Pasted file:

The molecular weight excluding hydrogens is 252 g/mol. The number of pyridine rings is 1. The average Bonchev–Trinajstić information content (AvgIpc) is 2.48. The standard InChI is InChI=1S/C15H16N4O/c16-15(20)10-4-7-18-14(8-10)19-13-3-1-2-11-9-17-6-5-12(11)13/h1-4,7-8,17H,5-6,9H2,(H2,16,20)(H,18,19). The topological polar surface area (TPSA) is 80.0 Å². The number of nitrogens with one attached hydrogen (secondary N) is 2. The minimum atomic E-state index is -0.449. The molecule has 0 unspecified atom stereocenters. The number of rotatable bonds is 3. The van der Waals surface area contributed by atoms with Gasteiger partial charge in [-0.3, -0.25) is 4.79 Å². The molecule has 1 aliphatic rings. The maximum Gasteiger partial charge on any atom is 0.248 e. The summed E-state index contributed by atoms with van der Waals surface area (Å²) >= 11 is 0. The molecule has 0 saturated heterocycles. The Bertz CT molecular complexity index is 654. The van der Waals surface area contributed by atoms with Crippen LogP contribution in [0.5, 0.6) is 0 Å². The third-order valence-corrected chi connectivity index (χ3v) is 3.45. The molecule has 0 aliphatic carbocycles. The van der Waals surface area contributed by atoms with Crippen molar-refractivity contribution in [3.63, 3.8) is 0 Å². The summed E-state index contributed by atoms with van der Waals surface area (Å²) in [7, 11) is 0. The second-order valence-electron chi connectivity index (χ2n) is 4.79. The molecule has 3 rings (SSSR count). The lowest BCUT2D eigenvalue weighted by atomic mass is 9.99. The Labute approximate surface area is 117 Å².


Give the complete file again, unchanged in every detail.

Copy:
The molecular weight excluding hydrogens is 252 g/mol. The number of pyridine rings is 1. The average Bonchev–Trinajstić information content (AvgIpc) is 2.48. The standard InChI is InChI=1S/C15H16N4O/c16-15(20)10-4-7-18-14(8-10)19-13-3-1-2-11-9-17-6-5-12(11)13/h1-4,7-8,17H,5-6,9H2,(H2,16,20)(H,18,19). The topological polar surface area (TPSA) is 80.0 Å². The number of nitrogens with one attached hydrogen (secondary N) is 2. The minimum atomic E-state index is -0.449. The molecule has 0 unspecified atom stereocenters. The number of rotatable bonds is 3. The van der Waals surface area contributed by atoms with Gasteiger partial charge in [-0.3, -0.25) is 4.79 Å². The molecule has 1 aliphatic rings. The maximum Gasteiger partial charge on any atom is 0.248 e. The summed E-state index contributed by atoms with van der Waals surface area (Å²) >= 11 is 0. The molecule has 0 saturated heterocycles. The Bertz CT molecular complexity index is 654. The van der Waals surface area contributed by atoms with Crippen LogP contribution in [0.5, 0.6) is 0 Å². The third-order valence-corrected chi connectivity index (χ3v) is 3.45. The molecule has 0 aliphatic carbocycles. The van der Waals surface area contributed by atoms with Crippen molar-refractivity contribution in [3.63, 3.8) is 0 Å². The summed E-state index contributed by atoms with van der Waals surface area (Å²) in [7, 11) is 0. The second-order valence-electron chi connectivity index (χ2n) is 4.79. The molecule has 3 rings (SSSR count). The lowest BCUT2D eigenvalue weighted by atomic mass is 9.99. The Labute approximate surface area is 117 Å².